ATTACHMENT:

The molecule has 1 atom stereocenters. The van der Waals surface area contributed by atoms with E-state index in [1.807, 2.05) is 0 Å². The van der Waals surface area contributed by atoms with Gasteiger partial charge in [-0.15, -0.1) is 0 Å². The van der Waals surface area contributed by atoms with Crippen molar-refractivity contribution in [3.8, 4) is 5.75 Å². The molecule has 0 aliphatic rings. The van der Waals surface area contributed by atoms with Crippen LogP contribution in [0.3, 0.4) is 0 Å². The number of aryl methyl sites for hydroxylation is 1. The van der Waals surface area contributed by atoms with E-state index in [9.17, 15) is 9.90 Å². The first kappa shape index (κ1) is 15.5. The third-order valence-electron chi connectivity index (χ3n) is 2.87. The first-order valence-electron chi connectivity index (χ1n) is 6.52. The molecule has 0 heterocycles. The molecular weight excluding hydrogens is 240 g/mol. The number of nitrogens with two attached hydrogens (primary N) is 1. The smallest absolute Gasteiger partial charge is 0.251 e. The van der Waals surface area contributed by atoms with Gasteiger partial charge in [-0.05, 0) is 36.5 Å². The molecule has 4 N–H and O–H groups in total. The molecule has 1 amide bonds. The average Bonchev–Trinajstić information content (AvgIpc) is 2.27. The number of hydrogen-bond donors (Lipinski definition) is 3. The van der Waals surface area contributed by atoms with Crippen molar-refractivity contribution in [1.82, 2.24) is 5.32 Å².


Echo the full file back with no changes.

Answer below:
The molecule has 1 atom stereocenters. The van der Waals surface area contributed by atoms with E-state index in [1.807, 2.05) is 0 Å². The van der Waals surface area contributed by atoms with Gasteiger partial charge in [-0.15, -0.1) is 0 Å². The van der Waals surface area contributed by atoms with Crippen molar-refractivity contribution in [3.8, 4) is 5.75 Å². The molecule has 0 aliphatic rings. The van der Waals surface area contributed by atoms with Crippen LogP contribution in [0.3, 0.4) is 0 Å². The number of aryl methyl sites for hydroxylation is 1. The van der Waals surface area contributed by atoms with E-state index in [9.17, 15) is 9.90 Å². The first kappa shape index (κ1) is 15.5. The third-order valence-electron chi connectivity index (χ3n) is 2.87. The first-order valence-electron chi connectivity index (χ1n) is 6.52. The molecule has 0 heterocycles. The molecular weight excluding hydrogens is 240 g/mol. The number of nitrogens with two attached hydrogens (primary N) is 1. The smallest absolute Gasteiger partial charge is 0.251 e. The van der Waals surface area contributed by atoms with Gasteiger partial charge in [-0.05, 0) is 36.5 Å². The molecule has 4 N–H and O–H groups in total. The molecule has 1 amide bonds. The average Bonchev–Trinajstić information content (AvgIpc) is 2.27. The number of hydrogen-bond donors (Lipinski definition) is 3. The van der Waals surface area contributed by atoms with Crippen molar-refractivity contribution in [1.82, 2.24) is 5.32 Å².